Cellular structure
Intracellular structures
The bacterial cell is surrounded by a lipid membrane (also known as a cell membrane or plasma membrane). This membrane encloses the contents of the cell and acts as a barrier to hold nutrients, proteins and other essential components of the cytoplasm within the cell. As they are prokaryotes, bacteria do not usually have membrane-bound organelles in their cytoplasm, and thus contain few large intracellular structures. They lack a true nucleus, mitochondria, chloroplasts and the other organelles present in eukaryotic cells. Bacteria were once seen as simple bags of cytoplasm, but structures such as the prokaryotic cytoskeleton and the localization of proteins to specific locations within the cytoplasm that give bacteria some complexity have been discovered. These subcellular levels of organization have been called "bacterial hyperstructures".

 Structure and contents of a typical Gram positive bacterial cell

Micro-compartments such as carboxysomes provide a further level of organization; they are compartments within bacteria that are surrounded by polyhedral protein shells, rather than by lipid membranes. These "polyhedral organelles" localize and compartmentalize bacterial metabolism, a function performed by the membrane-bound organelles in eukaryotes.
Many important biochemical reactions, such as energy generation, use concentration gradients across membranes. The general lack of internal membranes in bacteria means reactions such as electron transport occur across the cell membrane between the cytoplasm and the periplasmic space. However, in many photosynthetic bacteria the plasma membrane is highly folded and fills most of the cell with layers of light-gathering membrane. These light-gathering complexes may even form lipid-enclosed structures called chlorosomes in green sulfur bacteria. Other proteins import nutrients across the cell membrane, or expel undesired molecules from the cytoplasm.
Most bacteria do not have a membrane-bound nucleus, and their genetic material is typically a single circular chromosome located in the cytoplasm in an irregularly shaped body called the nucleoid. The nucleoid contains the chromosome with its associated proteins and RNA. The phylum Planctomycetes are an exception to the general absence of internal membranes in bacteria, because they have a double membrane around their nucleoids and contain other membrane-bound cellular structures. Like all living organisms, bacteria contain ribosomes, often grouped in chains called polyribosomes, for the production of proteins, but the structure of the bacterial ribosome is different from that of eukaryotes and Archaea. Bacterial ribosomes have a sedimentation rate of 70S (measured in Svedberg units): their subunits have rates of 30S and 50S. Some antibiotics bind specifically to 70S ribosomes and inhibit bacterial protein synthesis. Those antibiotics kill bacteria without affecting the larger 80S ribosomes of eukaryotic cells and without harming the host.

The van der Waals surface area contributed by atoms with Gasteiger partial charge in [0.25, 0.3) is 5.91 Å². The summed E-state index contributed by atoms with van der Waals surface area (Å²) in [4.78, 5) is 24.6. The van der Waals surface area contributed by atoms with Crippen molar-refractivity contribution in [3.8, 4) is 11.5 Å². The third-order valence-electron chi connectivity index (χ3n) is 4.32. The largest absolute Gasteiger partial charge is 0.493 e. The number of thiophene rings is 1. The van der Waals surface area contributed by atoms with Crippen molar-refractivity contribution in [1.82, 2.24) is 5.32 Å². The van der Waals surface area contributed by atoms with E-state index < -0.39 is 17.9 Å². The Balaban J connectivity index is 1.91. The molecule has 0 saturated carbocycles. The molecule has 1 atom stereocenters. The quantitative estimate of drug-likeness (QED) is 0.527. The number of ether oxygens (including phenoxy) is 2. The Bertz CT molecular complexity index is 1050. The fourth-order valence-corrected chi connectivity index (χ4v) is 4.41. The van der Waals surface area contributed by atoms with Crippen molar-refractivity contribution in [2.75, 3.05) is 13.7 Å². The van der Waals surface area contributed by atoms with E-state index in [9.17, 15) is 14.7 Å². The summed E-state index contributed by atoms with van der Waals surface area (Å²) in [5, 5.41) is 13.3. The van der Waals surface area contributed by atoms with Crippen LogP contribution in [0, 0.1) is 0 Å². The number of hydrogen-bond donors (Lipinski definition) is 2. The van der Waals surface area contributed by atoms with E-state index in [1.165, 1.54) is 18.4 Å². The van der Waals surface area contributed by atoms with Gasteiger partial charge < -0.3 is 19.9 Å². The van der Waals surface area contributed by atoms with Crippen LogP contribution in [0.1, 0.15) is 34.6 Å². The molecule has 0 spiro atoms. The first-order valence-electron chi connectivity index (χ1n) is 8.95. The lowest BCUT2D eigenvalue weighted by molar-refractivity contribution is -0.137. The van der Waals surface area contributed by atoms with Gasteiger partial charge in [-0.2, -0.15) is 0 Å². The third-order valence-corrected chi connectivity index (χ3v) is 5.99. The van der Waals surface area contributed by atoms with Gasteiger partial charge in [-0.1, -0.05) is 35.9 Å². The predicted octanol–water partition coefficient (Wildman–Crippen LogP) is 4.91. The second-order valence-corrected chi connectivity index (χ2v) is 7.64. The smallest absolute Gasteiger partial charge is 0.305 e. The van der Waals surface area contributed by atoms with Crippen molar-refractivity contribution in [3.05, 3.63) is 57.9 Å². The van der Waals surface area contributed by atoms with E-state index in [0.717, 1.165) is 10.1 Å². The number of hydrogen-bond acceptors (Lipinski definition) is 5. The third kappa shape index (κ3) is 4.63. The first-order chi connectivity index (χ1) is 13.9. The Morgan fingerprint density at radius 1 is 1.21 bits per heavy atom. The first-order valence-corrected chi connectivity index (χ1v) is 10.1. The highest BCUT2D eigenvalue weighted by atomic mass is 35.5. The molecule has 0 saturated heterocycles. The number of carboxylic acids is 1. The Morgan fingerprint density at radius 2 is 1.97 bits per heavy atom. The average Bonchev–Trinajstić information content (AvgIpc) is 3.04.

Some bacteria produce intracellular nutrient storage granules for later use, such as glycogen, polyphosphate, sulfur or polyhydroxyalkanoates. Certain bacterial species, such as the photosynthetic Cyanobacteria, produce internal gas vesicles, which they use to regulate their buoyancy – allowing them to move up or down into water layers with different light intensities and nutrient levels. Intracellular membranes called chromatophores are also found in membranes of phototrophic bacteria. Used primarily for photosynthesis, they contain bacteriochlorophyll pigments and carotenoids. An early idea was that bacteria might contain membrane folds termed mesosomes, but these were later shown to be artifacts produced by the chemicals used to prepare the cells for electron microscopy. Inclusions are considered to be nonliving components of the cell that do not possess metabolic activity and are not bounded by membranes. The most common inclusions are glycogen, lipid droplets, crystals, and pigments. Volutin granules are cytoplasmic inclusions of complexed inorganic polyphosphate. These granules are called metachromatic granules due to their displaying the metachromatic effect; they appear red or blue when stained with the blue dyes methylene blue or toluidine blue. Gas vacuoles, which are freely permeable to gas, are membrane-bound vesicles present in some species of Cyanobacteria. They allow the bacteria to control their buoyancy. Microcompartments are widespread, membrane-bound organelles that are made of a protein shell that surrounds and encloses various enzymes. Carboxysomes are bacterial microcompartments that contain enzymes involved in carbon fixation. Magnetosomes are bacterial microcompartments, present in magnetotactic bacteria that contain magnetic crystals.

Carboxysomes are protein-enclosed bacterial organelles. Top left is an electron microscope image of carboxysomes in Halothiobacillus neapolitanus, below is an image of purified carboxysomes. On the right is a model of their structure. Scale bars are 100 nm.



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